Contingent LivesFertility, Time, and Aging in West Africa

Contingent LivesFertility, Time, and Aging in West Africa

Caroline H. Bledsoe

Print publication date: 2013

ISBN: 9780226058511

Publisher: University of Chicago Press

Abstract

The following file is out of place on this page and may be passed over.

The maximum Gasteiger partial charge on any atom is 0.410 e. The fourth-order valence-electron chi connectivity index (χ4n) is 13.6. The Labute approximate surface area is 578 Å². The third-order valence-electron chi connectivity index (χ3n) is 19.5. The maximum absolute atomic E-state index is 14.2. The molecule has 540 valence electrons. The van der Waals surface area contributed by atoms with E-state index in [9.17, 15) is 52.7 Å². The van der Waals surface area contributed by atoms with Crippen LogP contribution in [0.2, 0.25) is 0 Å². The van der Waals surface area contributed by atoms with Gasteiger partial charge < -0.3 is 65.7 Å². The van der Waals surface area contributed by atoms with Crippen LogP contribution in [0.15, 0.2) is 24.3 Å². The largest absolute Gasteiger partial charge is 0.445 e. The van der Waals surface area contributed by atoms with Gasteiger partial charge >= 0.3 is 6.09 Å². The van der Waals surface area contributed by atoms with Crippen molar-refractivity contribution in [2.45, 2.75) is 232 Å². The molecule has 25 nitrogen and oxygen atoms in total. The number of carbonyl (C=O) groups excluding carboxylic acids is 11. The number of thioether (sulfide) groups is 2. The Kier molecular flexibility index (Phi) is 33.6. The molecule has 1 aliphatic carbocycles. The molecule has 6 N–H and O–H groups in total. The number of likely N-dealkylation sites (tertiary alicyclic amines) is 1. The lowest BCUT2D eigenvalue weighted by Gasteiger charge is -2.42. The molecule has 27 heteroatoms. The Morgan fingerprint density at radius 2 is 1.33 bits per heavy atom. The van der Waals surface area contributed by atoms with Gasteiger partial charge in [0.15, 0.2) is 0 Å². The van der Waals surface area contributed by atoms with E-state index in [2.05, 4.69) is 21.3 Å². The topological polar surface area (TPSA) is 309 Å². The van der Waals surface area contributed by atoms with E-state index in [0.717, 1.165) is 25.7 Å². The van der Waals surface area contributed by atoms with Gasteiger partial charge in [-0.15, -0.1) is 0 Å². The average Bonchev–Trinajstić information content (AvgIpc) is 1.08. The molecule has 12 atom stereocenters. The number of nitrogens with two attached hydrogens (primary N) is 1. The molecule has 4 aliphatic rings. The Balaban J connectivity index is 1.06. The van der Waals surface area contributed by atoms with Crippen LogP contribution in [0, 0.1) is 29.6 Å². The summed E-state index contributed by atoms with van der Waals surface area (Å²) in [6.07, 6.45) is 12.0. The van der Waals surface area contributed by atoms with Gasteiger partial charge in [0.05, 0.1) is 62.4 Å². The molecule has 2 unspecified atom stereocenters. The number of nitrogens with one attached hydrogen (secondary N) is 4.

Most women in the West use contraceptives in order to avoid having children. But in rural Gambia and other parts of sub-Saharan Africa, many women use contraceptives for the opposite reason—to have as many children as possible. Using ethnographic and demographic data from a three-year study in rural Gambia, this book explains this seemingly counterintuitive fact by juxtaposing two very different understandings of the life course: one is a linear, Western model that equates aging and the ability to reproduce with the passage of time, the other a Gambian model that views aging as contingent on the cumulative physical, social, and spiritual hardships of personal history, especially obstetric trauma. Viewing each of these two models from the perspective of the other, the book produces fresh understandings of the classical anthropological subjects of reproduction, time, and aging as culturally shaped within women's conjugal lives.